Intensively controlling a person’s blood pressure is more effective at slowing the buildup of white matter lesions in the brain than standard high blood pressure treatment, a new imaging study shows. 

National Institute of Health researchers say the study results will lead to greater understanding of Alzheimer’s and related dementias. 

  Hundreds of participants in the NIH’s Systolic Blood Pressure Intervention Trial underwent magnetic resonance imaging of the brain to assess white matter lesion accumulation. Those who received intensive blood pressure treatment had significantly less accumulation of lesions than those who received standard treatment for high blood pressure.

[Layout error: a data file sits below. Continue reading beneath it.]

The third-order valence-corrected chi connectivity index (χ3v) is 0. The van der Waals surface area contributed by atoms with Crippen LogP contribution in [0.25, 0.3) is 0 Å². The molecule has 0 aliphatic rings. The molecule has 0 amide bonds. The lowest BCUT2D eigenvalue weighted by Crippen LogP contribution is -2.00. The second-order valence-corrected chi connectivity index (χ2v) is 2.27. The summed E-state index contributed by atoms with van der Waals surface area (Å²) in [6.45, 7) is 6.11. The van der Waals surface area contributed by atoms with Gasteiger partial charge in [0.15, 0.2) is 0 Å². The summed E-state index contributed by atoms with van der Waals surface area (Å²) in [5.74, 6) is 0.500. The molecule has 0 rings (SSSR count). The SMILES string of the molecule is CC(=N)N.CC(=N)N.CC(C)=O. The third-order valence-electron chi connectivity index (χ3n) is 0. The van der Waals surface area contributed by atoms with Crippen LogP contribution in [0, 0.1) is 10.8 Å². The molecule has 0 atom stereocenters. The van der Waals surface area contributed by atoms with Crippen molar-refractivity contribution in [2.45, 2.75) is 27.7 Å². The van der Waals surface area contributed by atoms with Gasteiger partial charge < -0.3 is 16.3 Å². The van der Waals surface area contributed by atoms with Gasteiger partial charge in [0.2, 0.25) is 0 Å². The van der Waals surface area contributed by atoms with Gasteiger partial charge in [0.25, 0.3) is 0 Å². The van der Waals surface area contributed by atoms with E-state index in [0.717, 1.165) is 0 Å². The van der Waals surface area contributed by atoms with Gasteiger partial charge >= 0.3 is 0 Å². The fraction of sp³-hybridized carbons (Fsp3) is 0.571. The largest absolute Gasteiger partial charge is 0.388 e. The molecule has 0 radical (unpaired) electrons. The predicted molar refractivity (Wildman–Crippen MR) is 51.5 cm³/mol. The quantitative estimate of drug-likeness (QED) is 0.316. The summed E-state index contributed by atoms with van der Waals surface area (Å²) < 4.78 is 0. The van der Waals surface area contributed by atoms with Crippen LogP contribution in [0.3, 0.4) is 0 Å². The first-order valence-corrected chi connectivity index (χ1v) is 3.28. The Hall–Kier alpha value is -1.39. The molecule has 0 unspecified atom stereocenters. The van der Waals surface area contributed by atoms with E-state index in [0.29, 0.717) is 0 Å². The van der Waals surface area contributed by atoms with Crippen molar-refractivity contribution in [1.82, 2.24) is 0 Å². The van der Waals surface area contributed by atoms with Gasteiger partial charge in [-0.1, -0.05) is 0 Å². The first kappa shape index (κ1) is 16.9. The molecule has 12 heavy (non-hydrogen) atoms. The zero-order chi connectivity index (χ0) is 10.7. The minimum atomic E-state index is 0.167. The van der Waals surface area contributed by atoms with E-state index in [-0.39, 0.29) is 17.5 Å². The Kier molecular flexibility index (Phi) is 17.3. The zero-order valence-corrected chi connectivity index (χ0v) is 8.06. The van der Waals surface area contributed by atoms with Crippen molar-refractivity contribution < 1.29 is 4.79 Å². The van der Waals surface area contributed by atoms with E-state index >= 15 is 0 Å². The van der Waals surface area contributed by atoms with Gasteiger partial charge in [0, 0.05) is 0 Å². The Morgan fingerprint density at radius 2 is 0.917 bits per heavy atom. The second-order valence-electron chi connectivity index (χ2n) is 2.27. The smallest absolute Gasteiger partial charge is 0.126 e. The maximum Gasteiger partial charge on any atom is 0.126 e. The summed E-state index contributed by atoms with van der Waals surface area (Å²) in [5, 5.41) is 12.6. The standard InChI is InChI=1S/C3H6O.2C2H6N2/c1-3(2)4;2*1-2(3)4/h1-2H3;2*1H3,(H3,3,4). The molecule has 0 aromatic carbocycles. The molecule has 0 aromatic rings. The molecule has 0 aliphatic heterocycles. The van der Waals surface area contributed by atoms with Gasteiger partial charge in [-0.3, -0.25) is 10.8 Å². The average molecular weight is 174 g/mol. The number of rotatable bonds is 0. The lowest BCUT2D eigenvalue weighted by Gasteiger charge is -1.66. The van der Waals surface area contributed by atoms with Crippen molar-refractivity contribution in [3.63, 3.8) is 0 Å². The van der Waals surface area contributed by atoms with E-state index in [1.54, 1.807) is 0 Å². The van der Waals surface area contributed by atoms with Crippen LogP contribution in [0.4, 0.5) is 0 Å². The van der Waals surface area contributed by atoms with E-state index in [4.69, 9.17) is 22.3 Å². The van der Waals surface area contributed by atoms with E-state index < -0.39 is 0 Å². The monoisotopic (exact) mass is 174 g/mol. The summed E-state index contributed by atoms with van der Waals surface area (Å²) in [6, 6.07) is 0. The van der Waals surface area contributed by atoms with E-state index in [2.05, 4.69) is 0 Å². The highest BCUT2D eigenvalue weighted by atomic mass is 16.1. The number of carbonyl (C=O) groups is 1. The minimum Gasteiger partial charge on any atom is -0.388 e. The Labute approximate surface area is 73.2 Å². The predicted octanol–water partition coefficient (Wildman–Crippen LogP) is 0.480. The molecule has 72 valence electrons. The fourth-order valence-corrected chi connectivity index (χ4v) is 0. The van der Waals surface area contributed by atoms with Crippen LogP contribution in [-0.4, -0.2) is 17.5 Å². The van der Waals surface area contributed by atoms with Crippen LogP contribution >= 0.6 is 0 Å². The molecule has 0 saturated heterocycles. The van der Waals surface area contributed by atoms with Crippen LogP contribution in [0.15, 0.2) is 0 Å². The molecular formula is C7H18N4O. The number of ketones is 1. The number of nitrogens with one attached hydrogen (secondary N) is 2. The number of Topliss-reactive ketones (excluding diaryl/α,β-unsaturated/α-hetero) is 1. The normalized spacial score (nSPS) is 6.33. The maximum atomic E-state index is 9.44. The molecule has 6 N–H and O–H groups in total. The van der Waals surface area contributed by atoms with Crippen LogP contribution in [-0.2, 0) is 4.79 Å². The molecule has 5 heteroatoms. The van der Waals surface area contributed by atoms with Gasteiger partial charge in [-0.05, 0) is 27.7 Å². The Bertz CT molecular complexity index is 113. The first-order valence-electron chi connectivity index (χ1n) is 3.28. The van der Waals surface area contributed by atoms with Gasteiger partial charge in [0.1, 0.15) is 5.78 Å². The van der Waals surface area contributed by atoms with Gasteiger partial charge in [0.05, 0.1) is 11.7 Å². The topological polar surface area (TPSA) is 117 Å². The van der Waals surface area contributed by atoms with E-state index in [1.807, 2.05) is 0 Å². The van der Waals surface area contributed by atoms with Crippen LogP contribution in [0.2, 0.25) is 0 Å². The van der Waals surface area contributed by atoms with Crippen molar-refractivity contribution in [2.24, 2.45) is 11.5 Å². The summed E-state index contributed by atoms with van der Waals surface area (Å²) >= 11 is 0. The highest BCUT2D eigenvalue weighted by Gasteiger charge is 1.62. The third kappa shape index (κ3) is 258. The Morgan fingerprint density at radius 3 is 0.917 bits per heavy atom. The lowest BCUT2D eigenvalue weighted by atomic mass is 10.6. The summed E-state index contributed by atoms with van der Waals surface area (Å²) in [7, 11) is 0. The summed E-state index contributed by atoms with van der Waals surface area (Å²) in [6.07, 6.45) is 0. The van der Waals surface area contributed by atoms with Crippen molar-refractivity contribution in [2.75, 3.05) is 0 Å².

“The initial results support a growing body of evidence suggesting that controlling blood pressure may not only reduce the risk of stroke and heart disease but also of age-related cognitive loss,” said Walter J. Koroshetz, M.D., director of the NIH’s National Institute of Neurological Disorders and Stroke, in a release Tuesday. The results support earlier findings from the same research team that also showed intensive treatment reduces the risk for mild cognitive impairment.

  In the future, NIH researchers will explore how controlling blood pressure could affect the accumulation of white matter lesions in critical regions of the brain, and which factors impact a person’s responsiveness to treatment. 

  The study was published in Tuesday’s issue of JAMA.